State rules also require centers to anticipate problems such as frequent falls or fights between aggressive dementia patients. Staff members at these centers are supposed to design care plans to minimize risks. When instructions are not followed, residents can get hurt.
An investigator concluded that’s what happened in July 2012 to a resident who broke an arm falling on concrete at Arbor Oaks Terrace Memory Care in Newberg.
Employees didn’t follow the resident’s care plan, which explicitly said the person should always be accompanied to avoid falls, the state found.
Staff members learned about the injury only after another resident found the person on the ground, the state concluded. Investigators also concluded that the resident’s personal physician had asked to see the patient the same day, but the Arbor Oaks staff waited until the following day to take the person to the doctor.
That incident is not online.
Other complaints hidden from public view show residents stripped of their dignity.
A staff member at Quail Park at Crystal Terrace, a Klamath Falls care home, shared a photo on social media in February 2015 showing a resident’s naked buttocks, a state investigator found. The resident was in the bathroom in the picture, the investigator wrote. A caption under the photo said “My job…” followed by three pistol emojis, according to the state’s investigation.
A state investigator later described showing the victim the picture and explaining what happened. The person looked distraught, according to the report.
The home’s parent company in Seattle, Living Care Senior Lifestyle Communities, said in a statement that it fires staff members who don’t follow its policies or Oregon rules.
“In this particular case, after an immediate and thorough investigation, the employee associated with this event was terminated,” the statement said, a fact supported by state records.
The substantiated complaint appears nowhere on the state’s senior care website.
Another investigation, involving Vineyard Heights Assisted Living and Retirement Cottages in McMinnville, found that in December 2015 a caregiver deliberately hit a resident’s head against a bathroom wall. The blow left the victim’s head bloodied, an investigator wrote.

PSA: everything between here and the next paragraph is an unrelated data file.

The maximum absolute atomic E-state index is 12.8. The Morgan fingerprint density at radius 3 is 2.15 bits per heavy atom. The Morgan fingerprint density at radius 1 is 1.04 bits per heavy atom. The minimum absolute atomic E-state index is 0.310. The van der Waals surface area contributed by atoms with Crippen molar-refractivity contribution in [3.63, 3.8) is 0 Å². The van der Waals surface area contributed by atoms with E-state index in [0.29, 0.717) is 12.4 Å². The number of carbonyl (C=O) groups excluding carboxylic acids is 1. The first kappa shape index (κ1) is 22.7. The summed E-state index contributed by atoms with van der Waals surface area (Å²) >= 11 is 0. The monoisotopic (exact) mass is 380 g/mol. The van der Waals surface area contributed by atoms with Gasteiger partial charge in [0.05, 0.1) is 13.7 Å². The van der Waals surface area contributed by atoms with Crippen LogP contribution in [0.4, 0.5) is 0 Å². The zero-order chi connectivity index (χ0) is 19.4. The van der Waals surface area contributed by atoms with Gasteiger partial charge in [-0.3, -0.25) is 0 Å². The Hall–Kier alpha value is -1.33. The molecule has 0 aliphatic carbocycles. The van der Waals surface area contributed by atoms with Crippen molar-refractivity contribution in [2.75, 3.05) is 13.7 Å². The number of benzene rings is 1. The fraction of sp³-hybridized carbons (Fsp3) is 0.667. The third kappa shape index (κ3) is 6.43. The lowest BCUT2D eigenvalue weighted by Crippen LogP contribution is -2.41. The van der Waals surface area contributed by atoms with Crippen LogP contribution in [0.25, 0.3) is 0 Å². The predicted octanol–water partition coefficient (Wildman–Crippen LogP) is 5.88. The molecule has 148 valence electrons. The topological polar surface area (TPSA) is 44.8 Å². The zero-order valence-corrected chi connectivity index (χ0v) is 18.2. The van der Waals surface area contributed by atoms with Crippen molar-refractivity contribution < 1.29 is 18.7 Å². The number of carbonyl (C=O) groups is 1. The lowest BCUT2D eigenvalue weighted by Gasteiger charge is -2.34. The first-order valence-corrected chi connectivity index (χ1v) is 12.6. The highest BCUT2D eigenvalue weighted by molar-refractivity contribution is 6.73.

The victim told another staffer, who saw the bloody cut. But that person chose not to report it, the investigation concluded.
That evening, the caregiver who injured the resident took the victim to the shower with help from another staff member, the official report says. The resident started screaming, begging not to be left with the caregiver, according to the report.
The state’s findings indicate the caregiver who hurt the resident was going to be moved to another part of the facility and retrained, but that the caregiver gave notice and left the facility a week after the incident.
The substantiated complaint is not online.
Frontier Management runs both Vineyard Heights and Arbor Oaks. The company responded to questions about the substantiated complaints at those facilities and at Washington Gardens by saying managers followed procedures, conducted thorough investigations and reported incidents to authorities.
Decisions and missteps
One reason the state’s senior care website leaves out so much data is a judgment call: Managers who designed the website almost a decade ago decided to include only certain categories of complaints.
Current and former officials at the human services department could not recall who decided the types of substantiated complaints to keep off the website.
The head of senior services at the time was James Toews, now an acting deputy chief in the federal equivalent for Oregon’s program. He declined to comment about the database.